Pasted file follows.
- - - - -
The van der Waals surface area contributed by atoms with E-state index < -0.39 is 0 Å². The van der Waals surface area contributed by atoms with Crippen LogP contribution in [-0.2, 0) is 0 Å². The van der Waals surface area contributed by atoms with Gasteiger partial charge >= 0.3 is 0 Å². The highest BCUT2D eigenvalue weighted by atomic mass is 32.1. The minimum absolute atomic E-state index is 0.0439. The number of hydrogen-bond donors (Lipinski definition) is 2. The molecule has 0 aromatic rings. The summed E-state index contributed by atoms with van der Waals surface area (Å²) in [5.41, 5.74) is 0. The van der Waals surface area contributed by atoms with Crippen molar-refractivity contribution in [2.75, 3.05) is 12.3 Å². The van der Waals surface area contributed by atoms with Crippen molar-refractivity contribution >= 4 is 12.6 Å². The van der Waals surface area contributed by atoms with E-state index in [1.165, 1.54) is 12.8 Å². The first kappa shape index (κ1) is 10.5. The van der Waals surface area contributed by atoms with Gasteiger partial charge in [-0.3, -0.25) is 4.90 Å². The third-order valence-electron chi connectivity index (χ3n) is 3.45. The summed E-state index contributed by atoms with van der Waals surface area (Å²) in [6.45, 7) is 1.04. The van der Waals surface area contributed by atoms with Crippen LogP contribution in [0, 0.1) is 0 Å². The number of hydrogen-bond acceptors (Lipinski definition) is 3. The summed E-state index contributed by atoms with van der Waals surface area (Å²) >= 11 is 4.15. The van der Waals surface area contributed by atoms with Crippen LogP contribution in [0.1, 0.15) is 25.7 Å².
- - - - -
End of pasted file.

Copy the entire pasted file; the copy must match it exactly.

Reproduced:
The van der Waals surface area contributed by atoms with E-state index < -0.39 is 0 Å². The van der Waals surface area contributed by atoms with Crippen LogP contribution in [-0.2, 0) is 0 Å². The van der Waals surface area contributed by atoms with Gasteiger partial charge >= 0.3 is 0 Å². The highest BCUT2D eigenvalue weighted by atomic mass is 32.1. The minimum absolute atomic E-state index is 0.0439. The number of hydrogen-bond donors (Lipinski definition) is 2. The molecule has 0 aromatic rings. The summed E-state index contributed by atoms with van der Waals surface area (Å²) in [5.41, 5.74) is 0. The van der Waals surface area contributed by atoms with Crippen molar-refractivity contribution in [2.75, 3.05) is 12.3 Å². The van der Waals surface area contributed by atoms with Crippen molar-refractivity contribution >= 4 is 12.6 Å². The van der Waals surface area contributed by atoms with E-state index in [1.165, 1.54) is 12.8 Å². The first kappa shape index (κ1) is 10.5. The van der Waals surface area contributed by atoms with Gasteiger partial charge in [-0.3, -0.25) is 4.90 Å². The third-order valence-electron chi connectivity index (χ3n) is 3.45. The summed E-state index contributed by atoms with van der Waals surface area (Å²) in [6.45, 7) is 1.04. The van der Waals surface area contributed by atoms with Crippen LogP contribution in [0, 0.1) is 0 Å². The number of hydrogen-bond acceptors (Lipinski definition) is 3. The summed E-state index contributed by atoms with van der Waals surface area (Å²) >= 11 is 4.15. The van der Waals surface area contributed by atoms with Crippen LogP contribution in [0.1, 0.15) is 25.7 Å².